Sport AFL Saints agree to continue AFL’s China experiment

Saints agree to continue AFL’s China experiment

Saints CEO Matt Finnis
Saints CEO Matt Finnis is excited about playing in China. Photo Getty Images
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The AFL’s China experiment will continue with St Kilda announcing that it will play Port Adelaide in Shanghai in 2019.

The Saints have agreed to a three-year deal that involves the AFL, Port Adelaide and the Victorian state government. Port has played two previous games in Shanghai against the Gold Coast Suns.

St Kilda have sold the rights to its home games to Port Adelaide with the first encounter penciled in for Sunday June 2 next year.

Saints members will still have access to 11 games at their home ground at Marvel Stadium in a deal with another tenant club.In a press statement, St Kilda CEO claims the offshore match was an important opportunity for the club.

“When you combine the partnerships we have negotiated with Port Adelaide and the Victorian Government, the benefits of playing in China were overwhelming,”

“This is an opportunity that will significantly strengthen the club on so many levels.” Finnis said.

St.Kilda and Sydney Swans in Wellington in 2013
The Saints and Swans in Wellington, 2013

The Saints CEO claimed the agreement would see the club work to grow trade ties with Chinese businesses as well as investment into the Victorian economy.

This is not the first time St Kilda has played international fixtures in an attempt to find new revenue streams.

The deal is believed to be worth around three million dollars over the term of the agreement which Finnis said will help the club increase investment in its football department. St.Kilda recently agreed to a revamped stadium deal which it believes will provide a significant boost to future revenues.

The Saints played three games in Wellington, New Zealand, between 2013-2015. The club had been searching for a suitable venue in Auckland to continue Kiwi campaign but those plans have now been shelved.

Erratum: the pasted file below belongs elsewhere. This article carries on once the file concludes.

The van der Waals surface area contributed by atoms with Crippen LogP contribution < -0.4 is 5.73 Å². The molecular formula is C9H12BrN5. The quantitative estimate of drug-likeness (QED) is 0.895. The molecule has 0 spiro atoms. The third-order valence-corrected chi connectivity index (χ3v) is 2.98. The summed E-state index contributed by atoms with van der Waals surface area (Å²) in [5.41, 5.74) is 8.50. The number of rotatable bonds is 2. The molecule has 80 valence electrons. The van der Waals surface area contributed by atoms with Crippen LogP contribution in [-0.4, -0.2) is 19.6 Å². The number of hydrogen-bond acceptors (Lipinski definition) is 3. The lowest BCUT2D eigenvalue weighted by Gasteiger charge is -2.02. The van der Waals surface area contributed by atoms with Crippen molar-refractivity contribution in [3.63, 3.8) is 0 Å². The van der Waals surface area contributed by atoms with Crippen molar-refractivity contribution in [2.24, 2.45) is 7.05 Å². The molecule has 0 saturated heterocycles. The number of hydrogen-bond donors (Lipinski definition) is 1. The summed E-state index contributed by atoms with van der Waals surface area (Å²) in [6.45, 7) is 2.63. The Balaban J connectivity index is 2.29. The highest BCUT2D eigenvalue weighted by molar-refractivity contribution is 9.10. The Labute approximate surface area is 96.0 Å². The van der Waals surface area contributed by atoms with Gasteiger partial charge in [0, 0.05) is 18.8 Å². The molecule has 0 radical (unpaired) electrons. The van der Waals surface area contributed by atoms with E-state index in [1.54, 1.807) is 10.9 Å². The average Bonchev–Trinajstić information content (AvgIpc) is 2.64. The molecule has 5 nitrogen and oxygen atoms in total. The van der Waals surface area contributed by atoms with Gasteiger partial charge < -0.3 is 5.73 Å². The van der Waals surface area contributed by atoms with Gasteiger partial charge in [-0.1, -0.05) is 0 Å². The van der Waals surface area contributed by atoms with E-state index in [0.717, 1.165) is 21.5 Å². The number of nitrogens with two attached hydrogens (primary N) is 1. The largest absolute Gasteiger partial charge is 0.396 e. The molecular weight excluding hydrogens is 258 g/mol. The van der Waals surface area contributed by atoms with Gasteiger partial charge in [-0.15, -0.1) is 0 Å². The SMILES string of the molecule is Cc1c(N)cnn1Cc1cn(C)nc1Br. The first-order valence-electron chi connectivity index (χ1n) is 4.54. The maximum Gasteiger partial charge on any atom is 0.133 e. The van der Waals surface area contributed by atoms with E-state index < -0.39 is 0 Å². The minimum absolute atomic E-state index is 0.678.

“We are proud to have been the first club to take a regular season match abroad, but the reality is that if New Zealand is to work, then a suitable venue in Auckland is required,” Finnis said.

“Despite ongoing dialogue over the past two years, it’s apparent that a home for AFL matches in Auckland is still some years away, but we will continue to support their plans in conjunction with the League.”

The Saints have been wrestling with a ballooning debt in recent years that has been compounded by disappointing results on field and the cost of the relocation back to its old home base at Moorabbin.

In March of this year AFL CEO Gillon McLachlan said that the club’s debt, which had tipped over $10 million, was a concern.

“St Kilda have dealt with a whole series of challenges, but it’s incumbent on them now to get their P and L (profit and loss) working,” McLachlan said at the time.

Finnis insists the commitment to playing in China will bring considerable returns for the club.

“The backing of our players and coaches, the ability to invest immediately into our football program and the potential for short, medium and long-term commercial growth makes playing in China a very attractive proposition.”